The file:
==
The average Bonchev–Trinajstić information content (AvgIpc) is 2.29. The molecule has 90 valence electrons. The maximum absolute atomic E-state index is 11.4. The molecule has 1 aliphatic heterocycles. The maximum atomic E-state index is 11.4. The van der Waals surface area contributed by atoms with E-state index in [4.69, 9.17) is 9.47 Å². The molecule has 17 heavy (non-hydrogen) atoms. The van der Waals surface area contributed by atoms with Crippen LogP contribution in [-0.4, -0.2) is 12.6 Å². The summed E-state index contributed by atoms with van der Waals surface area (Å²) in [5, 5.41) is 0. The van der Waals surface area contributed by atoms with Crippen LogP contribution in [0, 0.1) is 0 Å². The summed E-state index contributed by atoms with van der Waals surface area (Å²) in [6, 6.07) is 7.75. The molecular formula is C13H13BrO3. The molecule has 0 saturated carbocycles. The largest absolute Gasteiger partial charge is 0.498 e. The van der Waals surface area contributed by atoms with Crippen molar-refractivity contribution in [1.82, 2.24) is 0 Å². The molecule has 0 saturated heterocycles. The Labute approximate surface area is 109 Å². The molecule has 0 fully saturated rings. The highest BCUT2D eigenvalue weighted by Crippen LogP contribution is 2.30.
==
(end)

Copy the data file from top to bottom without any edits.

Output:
The average Bonchev–Trinajstić information content (AvgIpc) is 2.29. The molecule has 90 valence electrons. The maximum absolute atomic E-state index is 11.4. The molecule has 1 aliphatic heterocycles. The maximum atomic E-state index is 11.4. The van der Waals surface area contributed by atoms with E-state index in [4.69, 9.17) is 9.47 Å². The molecule has 17 heavy (non-hydrogen) atoms. The van der Waals surface area contributed by atoms with Crippen LogP contribution in [-0.4, -0.2) is 12.6 Å². The summed E-state index contributed by atoms with van der Waals surface area (Å²) in [5, 5.41) is 0. The van der Waals surface area contributed by atoms with Crippen LogP contribution in [0, 0.1) is 0 Å². The summed E-state index contributed by atoms with van der Waals surface area (Å²) in [6, 6.07) is 7.75. The molecular formula is C13H13BrO3. The molecule has 0 saturated carbocycles. The largest absolute Gasteiger partial charge is 0.498 e. The van der Waals surface area contributed by atoms with Crippen molar-refractivity contribution in [1.82, 2.24) is 0 Å². The molecule has 0 saturated heterocycles. The Labute approximate surface area is 109 Å². The molecule has 0 fully saturated rings. The highest BCUT2D eigenvalue weighted by Crippen LogP contribution is 2.30.